Although he can't put a number on it, there's a few that stick out. "In 1995 somebody threw a 30-pounder on the ice and as I was walking off with it, a player skated by and says, 'Swing that.' And I looked at him and said, 'Are you crazy? I can't even wrap my hand around that.' The head on it was so big, it was bigger than a human's head," he recalled.

That gargantuan octopus was an exception. The kind you're more likely to see are of the four-to-five-pound variety. Sobotka says these ones are the best for twirling because the tentacles really go flying. And the place you're most likely to buy these from is Superior. Since the tradition was rejuvenated in the late 1980s, they've become the premier place to purchase octopus for pitching. But in addition to supplying the cephalopods, Superior has also helped refine the tradition. This has included the development of "octoquette"—a set of three simple rules that focus on preparing the frozen octopus before the game and protocols for throwing. These guidelines are meant to ensure minimal disruptions to the game because, after all, the practice is not officially condoned by the club and Red Wings patrons caught in the act are subject to ejection and can face a supplemental fine of $500 from police.

Home of Superior Fish Co. Photo courtesy of Jim Boyle

Although the Red Wings aren't in the playoffs for the for the first time in 26 seasons, Superior Fish Co. still received plenty of business as the NHL regular season wound down. This was largely due to the historic final games at Joe Louis Arena in early April. With the closing of Detroit's most storied hockey building, there was no shortage of fans who were looking to shower the Joe in octopi one last time. "There was almost a Stanley Cup Final, if not more, fervour and desire to buy octopus to throw it out on the ice for the last two home games," said Dean. "I had a lot of people coming up to me and saying, 'This is on my bucket list,' so there was a lot of buckets of octopus thrown out there," he noted. On the Friday and Saturday leading up to those last games at the Joe, Dean said they sold 45 octopuses alone and had many more purchases throughout the week.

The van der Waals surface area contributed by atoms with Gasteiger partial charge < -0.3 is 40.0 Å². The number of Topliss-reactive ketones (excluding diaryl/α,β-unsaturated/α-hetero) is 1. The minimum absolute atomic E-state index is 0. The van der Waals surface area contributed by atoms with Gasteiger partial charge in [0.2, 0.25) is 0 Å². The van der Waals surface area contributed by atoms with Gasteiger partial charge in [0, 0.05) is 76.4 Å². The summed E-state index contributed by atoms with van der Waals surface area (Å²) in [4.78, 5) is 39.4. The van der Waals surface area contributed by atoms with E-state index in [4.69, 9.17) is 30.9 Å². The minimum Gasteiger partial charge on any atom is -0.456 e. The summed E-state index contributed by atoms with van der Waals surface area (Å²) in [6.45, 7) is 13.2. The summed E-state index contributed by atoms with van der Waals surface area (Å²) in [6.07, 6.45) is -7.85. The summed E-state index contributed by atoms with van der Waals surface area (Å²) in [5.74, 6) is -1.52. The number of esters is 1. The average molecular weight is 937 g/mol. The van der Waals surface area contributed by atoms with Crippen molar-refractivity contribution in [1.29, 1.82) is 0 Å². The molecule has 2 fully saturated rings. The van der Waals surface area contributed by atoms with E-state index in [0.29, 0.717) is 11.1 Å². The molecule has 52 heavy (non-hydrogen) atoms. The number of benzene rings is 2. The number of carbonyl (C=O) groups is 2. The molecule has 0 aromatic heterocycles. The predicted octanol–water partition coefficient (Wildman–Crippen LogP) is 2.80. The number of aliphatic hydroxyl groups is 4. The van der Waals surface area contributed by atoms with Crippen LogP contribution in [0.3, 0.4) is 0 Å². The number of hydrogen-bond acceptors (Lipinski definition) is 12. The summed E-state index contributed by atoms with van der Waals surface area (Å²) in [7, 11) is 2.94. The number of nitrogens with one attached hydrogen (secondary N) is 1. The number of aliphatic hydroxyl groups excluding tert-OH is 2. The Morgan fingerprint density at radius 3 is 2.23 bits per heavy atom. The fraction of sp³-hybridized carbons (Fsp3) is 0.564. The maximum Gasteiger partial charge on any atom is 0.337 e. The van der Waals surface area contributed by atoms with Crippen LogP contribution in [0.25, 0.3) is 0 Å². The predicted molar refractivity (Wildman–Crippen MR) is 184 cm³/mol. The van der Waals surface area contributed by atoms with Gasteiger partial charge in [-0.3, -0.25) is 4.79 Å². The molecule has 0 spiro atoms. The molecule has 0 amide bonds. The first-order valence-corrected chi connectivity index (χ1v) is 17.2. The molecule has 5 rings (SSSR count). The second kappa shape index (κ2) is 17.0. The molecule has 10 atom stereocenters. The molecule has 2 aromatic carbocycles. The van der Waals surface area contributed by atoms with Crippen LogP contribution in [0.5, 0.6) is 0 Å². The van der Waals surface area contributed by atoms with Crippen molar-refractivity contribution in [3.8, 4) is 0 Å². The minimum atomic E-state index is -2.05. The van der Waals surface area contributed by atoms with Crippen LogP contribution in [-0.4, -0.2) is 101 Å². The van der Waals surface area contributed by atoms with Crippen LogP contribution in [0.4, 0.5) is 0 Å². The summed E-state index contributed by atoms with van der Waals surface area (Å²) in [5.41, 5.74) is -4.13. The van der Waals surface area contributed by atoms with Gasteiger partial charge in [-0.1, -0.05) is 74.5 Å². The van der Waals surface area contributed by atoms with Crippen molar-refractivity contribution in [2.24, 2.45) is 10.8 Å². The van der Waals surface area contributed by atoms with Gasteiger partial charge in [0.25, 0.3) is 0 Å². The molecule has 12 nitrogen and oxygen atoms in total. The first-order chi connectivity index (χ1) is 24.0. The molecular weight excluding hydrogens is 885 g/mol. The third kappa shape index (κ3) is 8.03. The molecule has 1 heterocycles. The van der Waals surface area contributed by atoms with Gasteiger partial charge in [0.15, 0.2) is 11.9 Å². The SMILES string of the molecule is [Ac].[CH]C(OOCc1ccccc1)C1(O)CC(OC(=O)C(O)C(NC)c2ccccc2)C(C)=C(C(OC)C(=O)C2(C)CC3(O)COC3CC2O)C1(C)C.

One of those patrons happened to be Jim Boyle. The St. Claire Shores native has been a Red Wings fan his entire life, but had never made a toss. He couldn't have picked a better time to do it then at the final home game at Joe Louis Arena on April 9. After picking up his octopus from Superior, Boyle followed the 'octoquette' and boiled his mollusk before the game. He put his own spin on the process by adding red food colouring to the pot, in the hope that it would help his cephalopod stand out in the crowd. After all, it was a historic night, and he certainly wouldn't be the only chucker in the stands. Although his attempt at dyeing his octopus didn't go according to plan, he was undeterred.

After carefully sneaking it into the building, he made his move with 13 minutes remaining in the third period. Taking a baseball stance, he hurled it onto the ice with all his might. Boyle ended up being one of 35 people who tossed an octopus during the last game at Joe Louis. Mission accomplished.

"I would do it again," Boyle told VICE Sports. "I would probably go to a game at Little Caesars Arena [the Red Wings' new home] first before going through the rigmarole of sneaking in the octopus, just to learn the ropes. And once I get a little more comfortable with the surroundings then I will probably do it," he said.

He certainly won't be the only one. Kevin Dean says he already has customers who have told him to have plenty of octopus on hand for Detroit's first home game next season. "People are already gearing up in anticipation," he chuckled. Among those will be Sobotka. He has no plans to retire any time soon, and although he will have a new office next year, he expects he'll have his hands full.

"The tradition is probably never going to stop. There's nothing like this in any other sport," he noted.

Sixty-five years after Pete Cusimano made history by hurling the first octopus onto the ice at the Olympia, it remains one of the most unique traditions in hockey. Even as the Red Wings transition into their new home, there's no doubt that this ritual will continue for years to come. Although the practice has been criticized recently by some, nothing signifies the NHL playoffs quite like seeing Sobotka twirling an octopus above his head. We can only hope the Red Wings are back in the postseason next year to inaugurate the custom in their new barn.